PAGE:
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Football: Benitez's recipe for Euro success eludes Wenger.

Byline: NICK SMITH European Comment

ARSENE WENGER called it his moment of truth - but one inescapable fact keeps coming back to haunt him and is set to do so again at Anfield on Tuesday.

That his teams just aren't cut out for these kinds of challenges - certainly not in the same way Rafael Benitez moulds his European troops when they set out to conquer the Continent.

Whether it's guile, graft, know-how, even a bit of luck, whatever you need on your side, Liverpool always seem able to find them and under Benitez you always expect them to.

But the most frustrating thing for Wenger is that even when Liverpool fail to follow orders to keep it tight and not concede early, even when the Arsenal manager delivers the first psychological blow - it's still not good enough.

George Gillett's seat should have been the only place where wide open spaces were appearing amongst Liverpool's personnel night.

Arsenal tore that game-plan apart with a stirring spell of pressure that ended with Emmanuel Adebayor being allowed so much room to head in, the visiting defence must have been setting up their marking back at Highbury.

Even the magic touch he has in Europe can't work miracles for Benitez and find a formula that defends set-pieces.

But then the key elements came to the surface. Steven Gerrard epitomised his team's ability to raise their game at the crucial moment in this competition with the driving run that enabled Dirk Kuyt to slide in and cancel out the lead and, even at that embryonic stage, make Anfield an even more daunting prospect.

It's an intimidating enough experience for the visiting side in a second leg even when Liverpool aren't armed with an away goal - and Wenger knows it.

He usually shrugs off prematch hype with that knowing smile but his European trophy drought is no laughing matter and the reason why he uncharacteristically chose to publicly underline the importance of last night.

And above all, it shows that he was always worried about his team's prospects in this tie and rightly so too.

R afael Benitez is understandably and unashamedly envious of the Frenchman's record on the domestic front.

But in Europe Benitez seems to have it all sussed out as he proved again last night. Arsenal scored and Wenger stood up to raise his arms in triumph; when the equaliser came, Benitez sprang from his seat just as quickly but raised his hands only to send out more instructions.

A telling difference in approach and attitude that sums up the shortcomings in Europe of both Wenger and his suddenly faltering side.

Which only adds weight to the increasing feeling that they will be there for the taking on Tuesday - simply because they have yet to prove they have what it takes on this stage.

Yes, they did get to a final in 2006 but would have blown that if it weren't for Riquelme's casual swing at a penalty in the last minute of their semi-final at Villarreal.

And when they reached Paris, their fingertips brushed the trophy before it was snatched from their grasp late on.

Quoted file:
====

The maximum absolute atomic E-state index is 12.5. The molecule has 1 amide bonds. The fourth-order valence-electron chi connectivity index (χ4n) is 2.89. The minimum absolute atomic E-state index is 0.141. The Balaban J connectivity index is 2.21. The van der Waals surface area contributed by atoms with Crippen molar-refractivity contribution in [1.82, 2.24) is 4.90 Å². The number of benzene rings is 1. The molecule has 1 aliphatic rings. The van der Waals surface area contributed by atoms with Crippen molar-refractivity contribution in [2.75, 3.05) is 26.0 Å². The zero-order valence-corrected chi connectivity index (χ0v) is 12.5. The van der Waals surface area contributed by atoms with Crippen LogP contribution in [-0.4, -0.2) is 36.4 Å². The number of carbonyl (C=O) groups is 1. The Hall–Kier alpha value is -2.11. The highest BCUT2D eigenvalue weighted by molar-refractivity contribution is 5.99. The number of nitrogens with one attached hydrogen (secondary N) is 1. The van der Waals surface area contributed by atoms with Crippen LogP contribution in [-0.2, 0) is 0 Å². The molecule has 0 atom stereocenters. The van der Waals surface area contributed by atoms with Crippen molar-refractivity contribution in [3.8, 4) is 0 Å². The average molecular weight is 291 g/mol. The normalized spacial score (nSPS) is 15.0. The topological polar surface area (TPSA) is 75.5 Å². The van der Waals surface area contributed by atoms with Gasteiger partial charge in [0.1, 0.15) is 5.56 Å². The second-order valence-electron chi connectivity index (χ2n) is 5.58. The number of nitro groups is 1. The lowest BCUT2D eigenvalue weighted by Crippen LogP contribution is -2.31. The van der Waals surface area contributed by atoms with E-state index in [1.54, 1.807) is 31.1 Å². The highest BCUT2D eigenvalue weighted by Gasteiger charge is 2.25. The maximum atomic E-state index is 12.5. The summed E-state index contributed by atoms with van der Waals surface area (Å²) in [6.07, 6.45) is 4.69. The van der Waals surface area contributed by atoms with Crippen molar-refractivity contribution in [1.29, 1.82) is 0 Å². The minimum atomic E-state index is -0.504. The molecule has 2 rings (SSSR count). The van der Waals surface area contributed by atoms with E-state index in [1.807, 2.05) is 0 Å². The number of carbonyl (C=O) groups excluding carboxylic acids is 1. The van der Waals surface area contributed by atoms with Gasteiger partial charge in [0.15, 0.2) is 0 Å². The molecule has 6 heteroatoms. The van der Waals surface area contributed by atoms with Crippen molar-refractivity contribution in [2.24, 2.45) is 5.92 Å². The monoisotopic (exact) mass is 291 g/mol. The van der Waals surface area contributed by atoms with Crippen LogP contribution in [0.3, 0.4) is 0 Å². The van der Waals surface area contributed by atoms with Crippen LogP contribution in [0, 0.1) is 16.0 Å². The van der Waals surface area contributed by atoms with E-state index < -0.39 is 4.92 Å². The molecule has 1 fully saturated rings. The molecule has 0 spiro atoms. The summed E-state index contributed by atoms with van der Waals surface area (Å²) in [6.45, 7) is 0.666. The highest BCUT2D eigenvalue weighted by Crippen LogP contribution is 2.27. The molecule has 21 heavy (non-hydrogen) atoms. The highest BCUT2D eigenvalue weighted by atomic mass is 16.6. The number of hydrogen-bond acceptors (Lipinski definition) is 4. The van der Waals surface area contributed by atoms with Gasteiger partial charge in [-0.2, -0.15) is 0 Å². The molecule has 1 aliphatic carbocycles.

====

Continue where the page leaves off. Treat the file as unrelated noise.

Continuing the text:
Nothing now suggests they are any wiser and more galvanised by the experience.

And the hysterical behaviour of their captain William Gallas at Birmingham last month is proof they haven't matured.

True champions and great sides - and Wenger has moulded at least two during his reign - don't do what Arsenal have been doing of late. Gallas's hysterics at St Andrews. The FA Cup surrender to Manchester United. And not only struggling, but ultimately failing, to beat Birmingham, Middlesbrough and Wigan.

Wenger was even tactically outfoxed by Avram Grant in the midst of all that.

And just when they took the initiative in this tie, they promptly conceded that catastrophic away goal.

The burden of failure is weighing heavily on them at home and abroad.

Liverpool don't have that, which explains why there was a renewed freshness and freedom in their play after they made it 1-1.

Arsenal, by contrast, gradually ran out of ideas, were nervy in possession and resorted to longball tactics as foreign to their manager as his youth policy.

Yet, how can you write off a side that goes to the San Siro and dethrones the European champions?

Well, back then in the previous round, AC Milan went into the home leg without an away goal, a vulnerability Liverpool haven't left themselves open to for next week.

And Liverpool know from their own experience in the round of 16 that the San Siro is certainly not Anfield.

It doesn't intimidate or inspire (depending on which camp you're in) in the same way and that's why Arsenal are guaranteed there will be no repeat of the 6-3 embarrassment they inflicted in their last cup meeting.

In fact, it's likely to be like nothing they have experienced before, exactly the same circumstances that did for Chelsea twice - and could well do again depending on next week's events.

But before anyone looks too far ahead, Wenger still has 90 minutes left of his moment of truth.

However, with Liverpool adapting so well to this competition so effortlessly again, chances are he won't be able to handle the truth.

It's an intimidating enough experience for the visiting side in a second leg even when Liverpool aren't armed with an away goal - and Wenger knows it

CAPTION(S):

Dirk Kuyt; Fernando Torres breaks free as Williams Gallas takes a tumble last night Picture: ANDREW TEEBAY
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Title Annotation:Sport
Publication:Daily Post (Liverpool, England)
Date:Apr 3, 2008
Words:915
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